Abe Rosin saw a different side of Israel by bicycling 250 miles from Jerusalem to Eilat, Nov. 5 to 12. The retired engineer and dual American/Israeli citizen made aliyah in 1976 and lived in Israel for 20 years before moving to Tucson in 1999.
“I’ve been an athlete all my life,” Rosin, 70, told the AJP, “but I only took up serious biking a year ago.” He joined 164 other riders — most of whom were Americans — who left from Jerusalem on the Arava Institute and Hazon Israel Ride.
In Israel, “I lived in Haifa,” says Rosin. “My travels were more in the northern part of the country. I never really saw in detail Jerusalem to Eilat. The beauty of the Israeli desert spring Ein Avdat, surrounded by high cliffs was most impressive.” Rosin also enjoyed Makhtesh Ramon, which most people think is a crater but is actually a valley surrounded by steep walls located at the peak of Mount Negev.
“Not only was the ride fun and scenic,” says Rosin, but the group heard the history of the places they passed from their Israeli guide. “I also learned a lot about the Arava Institute. We stayed at Kibbutz Ketura, the institute’s home, where we had a chance to talk with students and past graduates. I met students from the West Bank, Jordan and Lebanon, as well as from Israel. The institute is affiliated with Ben-Gurion University and has both undergraduate and graduate students. The institute’s goal is to use the world’s environmental resource challenges to build dialogue, cooperation and trust among people and, in doing so, create a catalyst for peace.”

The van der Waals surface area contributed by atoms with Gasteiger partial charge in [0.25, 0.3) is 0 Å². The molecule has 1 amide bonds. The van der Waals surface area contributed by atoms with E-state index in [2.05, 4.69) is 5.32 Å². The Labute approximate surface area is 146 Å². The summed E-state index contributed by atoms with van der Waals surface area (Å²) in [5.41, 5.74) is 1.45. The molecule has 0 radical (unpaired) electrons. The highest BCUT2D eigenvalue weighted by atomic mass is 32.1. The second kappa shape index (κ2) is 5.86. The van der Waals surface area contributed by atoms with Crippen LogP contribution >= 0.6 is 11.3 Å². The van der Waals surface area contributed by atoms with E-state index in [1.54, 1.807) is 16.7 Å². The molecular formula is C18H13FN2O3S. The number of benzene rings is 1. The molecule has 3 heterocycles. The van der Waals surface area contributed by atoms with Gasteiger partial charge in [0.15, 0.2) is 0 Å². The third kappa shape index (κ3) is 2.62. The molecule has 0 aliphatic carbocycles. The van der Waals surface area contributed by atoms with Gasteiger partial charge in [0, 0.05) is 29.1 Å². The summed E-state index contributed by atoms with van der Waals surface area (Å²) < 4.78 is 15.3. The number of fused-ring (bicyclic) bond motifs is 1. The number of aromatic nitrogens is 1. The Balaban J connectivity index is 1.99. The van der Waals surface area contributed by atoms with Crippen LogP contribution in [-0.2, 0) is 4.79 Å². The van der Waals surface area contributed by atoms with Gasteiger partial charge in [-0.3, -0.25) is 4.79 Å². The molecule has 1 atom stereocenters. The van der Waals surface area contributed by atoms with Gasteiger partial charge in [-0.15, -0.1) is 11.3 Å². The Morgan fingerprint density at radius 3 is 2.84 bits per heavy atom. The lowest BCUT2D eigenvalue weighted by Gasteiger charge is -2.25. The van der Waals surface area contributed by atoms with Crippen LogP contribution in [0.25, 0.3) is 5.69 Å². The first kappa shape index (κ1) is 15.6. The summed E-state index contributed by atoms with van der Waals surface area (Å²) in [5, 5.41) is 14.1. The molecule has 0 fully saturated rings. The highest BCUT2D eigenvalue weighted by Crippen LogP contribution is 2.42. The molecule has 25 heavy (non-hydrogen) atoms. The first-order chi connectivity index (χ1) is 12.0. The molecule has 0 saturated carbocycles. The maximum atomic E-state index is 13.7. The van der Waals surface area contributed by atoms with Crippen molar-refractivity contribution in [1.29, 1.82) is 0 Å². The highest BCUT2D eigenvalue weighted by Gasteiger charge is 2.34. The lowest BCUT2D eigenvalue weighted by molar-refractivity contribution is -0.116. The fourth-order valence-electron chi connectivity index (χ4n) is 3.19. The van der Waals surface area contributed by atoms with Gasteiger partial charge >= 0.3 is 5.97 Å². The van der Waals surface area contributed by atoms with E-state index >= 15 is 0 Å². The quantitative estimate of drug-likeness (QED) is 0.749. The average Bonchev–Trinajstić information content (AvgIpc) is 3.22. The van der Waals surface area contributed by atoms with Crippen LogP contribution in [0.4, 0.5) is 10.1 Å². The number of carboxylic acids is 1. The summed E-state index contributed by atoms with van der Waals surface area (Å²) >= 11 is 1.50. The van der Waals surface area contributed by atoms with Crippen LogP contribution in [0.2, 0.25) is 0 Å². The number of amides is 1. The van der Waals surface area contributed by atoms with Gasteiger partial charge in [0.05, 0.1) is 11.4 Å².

Today Arava’s alumni are working across the Middle East, North America and around the world, notes Rosin. “Many have pursued advanced degrees, launched cross-border initiatives, formed nongovernmental organizations, or are in positions that draw on their ability to work cooperatively and address shared environmental concerns.”
Hazon is known in the United States and Israel for its promotion of healthier and more sustainable communities in the Jewish world and beyond.
“I spent my career working for the Israel Department of Defense building better weapons,” says Rosin. “I believe in maintaining a superior defense. Military superiority will assure that Israel will not be defeated in war; however, it will not achieve peace. I firmly believe that in parallel with building better weapons, we have to pursue dialogue and cooperation. The two efforts are not mutually exclusive.”
Although there probably won’t be peace in Israel in our lifetime, says Rosin, riding together and spending time with people who have different views “is an investment in peace for our children and grandchildren.”